Preview 2009 - Offense
2009 CFN Louisville Preview
2009 Louisville Offense
2008 UofL Preview
2007 UofL Preview
2006 UofL Preview
you need to know:
Head coach Steve Kragthorpe
took a bold step toward controlling his own fate, taking over
the play-calling duties and becoming his own offensive
coordinator. Priority No. 1 for the coach and the program will
be to find a capable quarterback to replace Hunter Cantwell.
There’s an abundance of good arms, but not a lick of experience.
The attack will be centered on RB Victor Anderson, who exploded
for over 1,000 yards as a freshman and has big-play potential.
If WR Scott Long can rebound from last year’s ACL tear and
perform like an all-star, it’ll be a windfall for whichever
quarterback winds up at the top of the depth chart. The
offensive line won’t be the same without C Eric Wood, one of the
best linemen to ever play at the school.
Passing: Tyler Wolfe
2-4, 14 yds
Rushing: Victor Anderson
183 carries, 1,047 yds, 8 TD
Receiving: Doug Beaumont
62 catches, 750 yds
Star of the offense: RB
Player who has to step up and become a star:
Whoever wins the four-man battle at quarterback
Unsung star on the rise:
Redshirt freshman C Mario Benavides
Best pro prospect:
Senior WR Scott Long
Top three all-star candidates:
1) Anderson 2) Long
3) Junior WR Doug Beaumont
Strength of the offense:
Athleticism at the skill positions
Weakness of the offense:
Inexperience under center
Projected Starter: Three very
different quarterbacks have their sights set on one very important job.
Hunter Cantwell did a poor job of replacing Brian Brohm, so he is
replaceable. The contenders are junior-college transfer
Adam Froman, North Carolina
State transfer Justin Burke,
and redshirt freshman Zack Stoudt.
Froman is interesting because no one in these parts has seen him in
action. While still somewhat raw, the 6-3, 217-pound late-bloomer is
coming off a terrific season at Santa Rosa (Calif.) Junior College,
where he threw for 40 touchdowns and almost 4,000 yards. Completely
ignored coming out of high school, he was a wideout two years ago and
has good speed.
Burke is returning to Kentucky, where he was the state’s Player of the
Year in 2006. Although things didn’t work out in Raleigh, he still has
two seasons of eligibility to fulfill lofty expectations. A 6-3,
229-pounder, he throws an accurate ball and won’t make many mental
Projected Top Reserves:
Stoudt’s the longshot, despite having considerable upside. One of the
school’s top recruits of 2008, he has
good pocket presence, and at 6-4 and 215 pounds, the field vision
to spot his receivers downfield.
Watch Out For…
Instability. With Brohm and Cantwell, Louisville has grown accustomed to
having a veteran under center, who rarely missed snaps. Heck, even
though Cantwell disappointed, he was there to start all 12 games. That
won’t be the case this year, with multiple players likely to get a crack
at the job, even after the season begins.
Strength: Arms. All of
the contenders for the starting job have good size and the live arms to
stretch a defense. None is smaller than 6-3 or incapable of making all
of the throws that Kragthorpe will require.
Setting aside what Froman did in the junior-college ranks, Louisville
doesn’t have a quarterback with any starting experience. Wolfe is the
most seasoned member of the group, and he has a mere four career passing
Outlook: This is going
to be a tough challenge for the Cardinals, but not impossible. There are
some good, young arms in the mix, provided the competition brings out
the best in all four. Heck, as long as just
one of the quarterbacks
performs like a Big East starter, the offense will have a chance to be
Projected Starters: In
sophomore Victor Anderson,
Louisville has found its running back for the future. In his first year,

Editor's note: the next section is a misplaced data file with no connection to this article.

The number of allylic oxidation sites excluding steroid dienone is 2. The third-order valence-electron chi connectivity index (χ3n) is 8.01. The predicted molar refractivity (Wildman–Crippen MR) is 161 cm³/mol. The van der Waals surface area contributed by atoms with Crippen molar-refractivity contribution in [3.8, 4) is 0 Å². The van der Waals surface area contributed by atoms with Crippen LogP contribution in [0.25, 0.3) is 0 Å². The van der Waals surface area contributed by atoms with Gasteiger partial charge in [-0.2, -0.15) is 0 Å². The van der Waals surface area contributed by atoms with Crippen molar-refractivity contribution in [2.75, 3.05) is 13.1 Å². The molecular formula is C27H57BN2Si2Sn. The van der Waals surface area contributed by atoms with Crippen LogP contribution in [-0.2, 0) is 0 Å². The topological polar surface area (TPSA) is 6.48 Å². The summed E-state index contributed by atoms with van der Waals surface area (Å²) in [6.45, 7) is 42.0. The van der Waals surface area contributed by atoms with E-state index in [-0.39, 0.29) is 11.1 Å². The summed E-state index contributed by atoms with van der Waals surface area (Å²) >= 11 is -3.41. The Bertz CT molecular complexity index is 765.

he exploded for more than 1,000 yards on the ground and eight
touchdowns, en route to being named the Big East Rookie of the Year.
Despite getting the all-purpose label and being just 5-9 and 185 pounds,
he’s much stronger than he looks and will carry tacklers for more yards.
He’s a game-breaker and the focal point of the offense for the
When the Cardinals utilize a fullback, senior
Joe Tronzo will trot on to the field. A one-dimensional player at
5-11 and 246 pounds, his singular role on the offense is to open holes
for the tailbacks. In three years, he’s had just two carries and three
Projected Top Reserves:
Until Anderson emerged, it looked as if 6-0, 215-pound junior
Bilal Powell had the inside track on the feature back role. Although
he only has 99 career carries, he’s run well when his number is called,
averaging more than five yards a carry. A downhill runner, who can make
people miss in the open field, he ran 75 times a year ago for 354 yards
and two scores.
Redshirt freshman Darius Ashley
is bucking to become this year’s Anderson, an explosive rookie who
demands more work once the season begins. A compact runner at 5-8 and
184 pounds, he will not shy away from contact, preferring instead to
lower his shoulder and drive through would-be tacklers.
Watch Out For… Ashley.
The similarities to Anderson are undeniable, including his desire to get
on the field as quickly as possible. If he continues to practice well
and pick up the playbook, don’t be stunned if he jumps Powell before the
start of the season for the No. 2 job.
Strength: Anderson. He
started just three games as a freshman, yet still ran for more than
1,000 yards and caught 18 passes. Even better days lay ahead for a young
player, who’s worked hard in the off-season and is ready to command a
Weakness: Size. As
tough and rugged as Anderson and Ashley are, they’re still 185-pound
backs, who can absorb only so much pounding. Unless Powell somehow
became a feature back, the Cardinals really don’t have a runner you want
carrying the ball 25 times a game.
Outlook: With Anderson
as the headliner, and Powell and Ashley lending support, Louisville is
in good shape in the backfield. Considering the uncertainty at
quarterback, that’s especially good news for the program. The Cards will
use all three backs, making sure that Anderson gets at least 20 touches
and 100 total yards of total offense a game.
After struggling with its receiving corps a year ago, Louisville is
emboldened by the return of all but two of its top pass-catchers. One of
those players, senior Scott Long,